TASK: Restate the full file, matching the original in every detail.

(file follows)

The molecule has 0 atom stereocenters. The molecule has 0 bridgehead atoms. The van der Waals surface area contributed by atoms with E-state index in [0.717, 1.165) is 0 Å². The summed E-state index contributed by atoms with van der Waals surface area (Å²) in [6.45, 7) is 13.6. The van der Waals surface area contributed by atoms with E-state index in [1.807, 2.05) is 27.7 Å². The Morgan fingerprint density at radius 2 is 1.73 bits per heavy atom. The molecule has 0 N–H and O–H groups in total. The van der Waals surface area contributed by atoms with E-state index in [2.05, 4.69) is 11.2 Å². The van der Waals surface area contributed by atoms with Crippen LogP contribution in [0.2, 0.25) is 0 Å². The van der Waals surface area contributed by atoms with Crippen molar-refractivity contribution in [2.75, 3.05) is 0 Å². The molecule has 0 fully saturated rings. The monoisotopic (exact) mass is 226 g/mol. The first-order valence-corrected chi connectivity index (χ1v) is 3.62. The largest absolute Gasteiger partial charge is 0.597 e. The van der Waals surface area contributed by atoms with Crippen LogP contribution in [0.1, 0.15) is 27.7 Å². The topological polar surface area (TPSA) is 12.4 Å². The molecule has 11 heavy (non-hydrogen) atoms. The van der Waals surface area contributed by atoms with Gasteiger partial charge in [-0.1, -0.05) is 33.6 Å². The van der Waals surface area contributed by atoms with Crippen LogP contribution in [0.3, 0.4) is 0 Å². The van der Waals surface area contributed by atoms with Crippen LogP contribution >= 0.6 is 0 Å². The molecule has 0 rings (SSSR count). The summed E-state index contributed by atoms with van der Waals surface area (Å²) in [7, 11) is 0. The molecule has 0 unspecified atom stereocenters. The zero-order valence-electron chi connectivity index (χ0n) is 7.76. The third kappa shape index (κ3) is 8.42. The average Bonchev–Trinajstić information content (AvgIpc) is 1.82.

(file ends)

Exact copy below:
The molecule has 0 atom stereocenters. The molecule has 0 bridgehead atoms. The van der Waals surface area contributed by atoms with E-state index in [0.717, 1.165) is 0 Å². The summed E-state index contributed by atoms with van der Waals surface area (Å²) in [6.45, 7) is 13.6. The van der Waals surface area contributed by atoms with E-state index in [1.807, 2.05) is 27.7 Å². The Morgan fingerprint density at radius 2 is 1.73 bits per heavy atom. The molecule has 0 N–H and O–H groups in total. The van der Waals surface area contributed by atoms with E-state index in [2.05, 4.69) is 11.2 Å². The van der Waals surface area contributed by atoms with Crippen LogP contribution in [0.2, 0.25) is 0 Å². The van der Waals surface area contributed by atoms with Crippen molar-refractivity contribution in [2.75, 3.05) is 0 Å². The molecule has 0 fully saturated rings. The monoisotopic (exact) mass is 226 g/mol. The first-order valence-corrected chi connectivity index (χ1v) is 3.62. The largest absolute Gasteiger partial charge is 0.597 e. The van der Waals surface area contributed by atoms with Crippen LogP contribution in [0.1, 0.15) is 27.7 Å². The topological polar surface area (TPSA) is 12.4 Å². The molecule has 11 heavy (non-hydrogen) atoms. The van der Waals surface area contributed by atoms with Gasteiger partial charge in [-0.1, -0.05) is 33.6 Å². The van der Waals surface area contributed by atoms with Crippen LogP contribution in [0.3, 0.4) is 0 Å². The van der Waals surface area contributed by atoms with Crippen LogP contribution >= 0.6 is 0 Å². The molecule has 0 rings (SSSR count). The summed E-state index contributed by atoms with van der Waals surface area (Å²) in [7, 11) is 0. The molecule has 0 unspecified atom stereocenters. The zero-order valence-electron chi connectivity index (χ0n) is 7.76. The third kappa shape index (κ3) is 8.42. The average Bonchev–Trinajstić information content (AvgIpc) is 1.82.